Shell Script Wrapper Examples: Enhance the Ping and Host Commands

Posted on in Categories Linux, Shell scripting, UNIX last updated January 31, 2016

Shell script wrappers can make the *nix command more transparent to the user. The most common shell scripts are simple wrappers around third party or system binaries. A wrapper is nothing but a shell script that includes a system command or utility.

Linux and Unix like operating system can run both 32bit and 64bit specific versions of applications. You can write a wrapper script that can select and execute correct version on a 32bit or 64bit hardware platform. In cluster environment and High-Performance computing environment you may find 100s of wrapper scripts written in Perl, Shell, and Python to get cluster usage, setting up shared storage, submitting and managing jobs, backups, troubleshooting, invokes commands with specified arguments, sending stdout to stdout and stderr to stderr and much more.

In this post, I will explains how to create a shell wrapper to enhance the basic troubleshooting tool such as ping and host.

HowTo: Debug Crashed Linux Application Core Files Like A Pro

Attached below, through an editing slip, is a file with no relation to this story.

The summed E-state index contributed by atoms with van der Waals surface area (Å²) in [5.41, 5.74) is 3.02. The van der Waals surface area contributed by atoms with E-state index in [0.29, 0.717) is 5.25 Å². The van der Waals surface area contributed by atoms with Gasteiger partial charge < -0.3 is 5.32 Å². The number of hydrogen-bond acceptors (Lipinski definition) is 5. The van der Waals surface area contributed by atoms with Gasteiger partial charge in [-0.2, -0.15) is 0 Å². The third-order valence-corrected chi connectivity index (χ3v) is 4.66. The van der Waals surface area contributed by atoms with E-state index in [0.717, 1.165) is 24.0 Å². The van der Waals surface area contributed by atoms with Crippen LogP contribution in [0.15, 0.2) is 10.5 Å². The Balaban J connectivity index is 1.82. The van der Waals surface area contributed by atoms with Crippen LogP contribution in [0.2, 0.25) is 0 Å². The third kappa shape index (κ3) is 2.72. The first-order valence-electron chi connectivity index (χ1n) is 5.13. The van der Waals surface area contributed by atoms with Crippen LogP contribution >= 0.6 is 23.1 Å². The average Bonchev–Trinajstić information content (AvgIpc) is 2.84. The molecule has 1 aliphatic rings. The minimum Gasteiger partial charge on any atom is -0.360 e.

Posted on in Categories Linux, Troubleshooting last updated June 18, 2010

Core dumps are often used to diagnose or debug errors in Linux or UNIX programs. Core dumps can serve as useful debugging aids for sys admins to find out why Application like Lighttpd, Apache, PHP-CGI or any other program crashed. Many vendors and open source project author requests a core file to troubleshoot a program. A core file is generated when an application program abnormally terminates due to bug, operating system security protection schema, or program simply try to write beyond the area of memory it has allocated, and so on. This article explains how to turn on core file support and track down bugs in programs.

Tips To Protect Linux Servers Physical Console Access

Posted on in Categories Debian Linux, Hardware, Howto, Kde, Linux, Linux desktop, Linux distribution, package management, RedHat/Fedora Linux, Sys admin, Tips, Ubuntu Linux last updated April 22, 2009

This is an user contributed article.

Linux computer console is a physical device to operate a computer / server. Here are few steps which, if taken, make it more difficult for an attacker to quickly modify a system from its console.

Install Linux On Intel Xeon 7400 Dunnington

Posted on in Categories Hardware, Links, Linux, Linux distribution, Linux Scalability, Linux Virtualization, vmware last updated November 13, 2008

Dunnington is Intel’s first multi-core CPU – features a single-die six- (or hexa) core design with three unified 3 MB L2 caches (resembling three merged 45 nm dual-core Wolfdale dies), and 96 KB L1 cache (Data) and 16 MB of L3 cache. It features 1066 MHz FSB, fits into the Tigerton’s mPGA604 socket, and is compatible with the Caneland chipset. These processors support DDR2-1066 (533 MHz), and have a maximum TDP below 130 W. They are intended for blades and other stacked computer systems.